The following Monday, one of my friends told me that a boy who was at the party was showing other boys from the school basketball team nude pictures of me from that night. I had overwhelming feelings of anger and betrayal and I wanted to do something about it, but every boy I talked to from the basketball team desperately tried to underplay the situation. They told me that the boy in question was an essential part of the basketball team; that he couldn’t get in trouble; that there was no evidence he or the others had done anything, and that it was my own fault for being drunk. When I mentioned the police getting involved, they got angry with me and told me I couldn't ruin his life like that. I had never seen that side of those boys.

Shortly before moving to Merced, I discovered I was pregnant. At that point, I knew that announcing my pregnancy would only bring me more negative attention. The best thing I could do for myself would be to not tell anyone, so that is what I did. Two months into the pregnancy, I lost my baby. I still hadn't told anyone, so it almost seems like it never happened. At the same time, I’m affected every day by the choices that were made that night. Not a day goes by that I don’t think about those boys, and how they made me feel.

That night in Boise, I felt the weight of rape culture, and I’ve continued to feel and sense it right here in Merced. I see the effects of rape culture all the time, especially at my school. The types of things I’ve heard have been as mild as boys trying to be funny and joke around about how much they “love to rape girls,” to hearing about a girl being taken advantage of at a weekend party as if it was no big deal. I asked my teachers what they thought, and I got more responses than I expected.

The story that interested me the most came from Mr. Hansen, one of my teachers who used to be a sports coach at Merced College. He shared a story about a student he had named Kelly:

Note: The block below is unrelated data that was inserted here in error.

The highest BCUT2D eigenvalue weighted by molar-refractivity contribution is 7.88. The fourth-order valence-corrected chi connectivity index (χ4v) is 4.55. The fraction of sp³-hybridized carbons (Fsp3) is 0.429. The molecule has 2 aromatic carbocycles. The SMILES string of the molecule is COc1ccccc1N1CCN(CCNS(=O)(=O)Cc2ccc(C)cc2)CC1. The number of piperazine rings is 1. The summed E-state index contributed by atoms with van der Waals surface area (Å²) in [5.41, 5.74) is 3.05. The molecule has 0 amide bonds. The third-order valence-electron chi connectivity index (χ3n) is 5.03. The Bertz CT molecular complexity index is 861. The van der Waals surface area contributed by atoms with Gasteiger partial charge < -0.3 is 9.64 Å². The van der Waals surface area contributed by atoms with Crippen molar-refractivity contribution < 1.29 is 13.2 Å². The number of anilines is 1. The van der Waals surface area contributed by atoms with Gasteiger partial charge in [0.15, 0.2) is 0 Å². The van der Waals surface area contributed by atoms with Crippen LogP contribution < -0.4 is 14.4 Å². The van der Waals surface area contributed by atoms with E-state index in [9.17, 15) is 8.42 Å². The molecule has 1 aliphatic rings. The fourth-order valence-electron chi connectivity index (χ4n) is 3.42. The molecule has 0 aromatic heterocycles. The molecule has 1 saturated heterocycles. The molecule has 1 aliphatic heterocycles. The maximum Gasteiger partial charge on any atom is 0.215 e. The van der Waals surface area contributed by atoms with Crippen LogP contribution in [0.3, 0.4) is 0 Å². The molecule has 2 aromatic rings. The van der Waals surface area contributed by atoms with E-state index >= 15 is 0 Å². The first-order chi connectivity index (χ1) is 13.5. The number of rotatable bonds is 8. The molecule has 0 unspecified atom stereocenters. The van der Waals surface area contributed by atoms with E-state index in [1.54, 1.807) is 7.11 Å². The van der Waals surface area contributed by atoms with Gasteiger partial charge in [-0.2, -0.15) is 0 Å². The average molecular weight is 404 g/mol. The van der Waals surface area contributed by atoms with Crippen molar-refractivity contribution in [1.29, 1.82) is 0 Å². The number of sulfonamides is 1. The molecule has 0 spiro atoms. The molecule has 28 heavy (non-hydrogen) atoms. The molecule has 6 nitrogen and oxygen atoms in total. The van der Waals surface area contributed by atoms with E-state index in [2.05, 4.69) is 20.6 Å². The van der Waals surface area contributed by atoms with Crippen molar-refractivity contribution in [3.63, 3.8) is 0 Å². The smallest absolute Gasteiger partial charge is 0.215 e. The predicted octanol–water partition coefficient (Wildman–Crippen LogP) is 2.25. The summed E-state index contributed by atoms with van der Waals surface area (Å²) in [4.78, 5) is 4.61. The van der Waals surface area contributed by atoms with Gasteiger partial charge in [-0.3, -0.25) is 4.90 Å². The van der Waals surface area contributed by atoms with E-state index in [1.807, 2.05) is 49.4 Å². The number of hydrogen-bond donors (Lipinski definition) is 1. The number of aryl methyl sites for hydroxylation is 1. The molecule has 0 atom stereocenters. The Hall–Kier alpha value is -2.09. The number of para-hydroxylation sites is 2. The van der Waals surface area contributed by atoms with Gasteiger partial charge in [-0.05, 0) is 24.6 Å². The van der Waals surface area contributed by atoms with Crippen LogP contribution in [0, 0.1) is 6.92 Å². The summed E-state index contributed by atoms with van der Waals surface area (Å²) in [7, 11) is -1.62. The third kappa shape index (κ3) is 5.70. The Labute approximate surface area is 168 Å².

“It was a party where alcohol and most likely drugs were involved. After drinking a lot and blacking out, she woke up to a boy she had been talking to at the party having sex with her. She screamed, and he panicked and ran out. When she re-joined the party, people said things like, ‘You were hella drunk, are you sure you didn't say it was okay?’ Pretty much at that point she decided to pretend it never happened. After about two or three months, she began talking to her friends about it. But the girls were more concerned about how people would see her. They pretty much felt like, ‘If you weren’t drunk, it wouldn't have happened. She tried to report the incident years later, but the police said there wasn't enough evidence. It still affects her to this day. She's married now, and there are times that her husband touches her in a way that reminds her of that night and [it] frightens her.”

Hearing about what her friends had said to her, I asked Mr. Hansen if the girl had a reputation for being promiscuous. He nodded, “She was a party girl.” From what I was heard of her story, it was a classic case of “victim blaming” -- when the victim of rape or sexual assault is blamed for what happened to them based on their reputation, how they dress, how they talk, or how they live their lives. When this happens, blame is taken off the criminal and placed on the victim. Basically, the thought process is this: If a girl wears a tight dress and drinks at a party, she’s inviting sexual assault upon herself.

I asked Mr. Hansen if he thought there is a rape culture that exists in high schools. “I would like to believe not,” he said. “But based on what kids say... I know that guys would take advantage of a situation if it was there.”

I would say that in high school, the concept of rape culture has become normal. If a girl is intoxicated, it’s almost expected for a boy to take advantage of her. It would be weird if he didn't take advantage of her. To me, that kind of thinking is sick. Human beings have to be able to respect other human beings or the whole world will fall apart. Rape culture exists in America, in California, and right here in Merced. What is frightening is that most people don't know what it is, and don't know they contribute to it. We need to face this because it directly affects people in our community, and the battle starts with raising awareness.

Emily Castriagno is a participant of We'Ced, a youth media program founded by New America Media in Merced, California.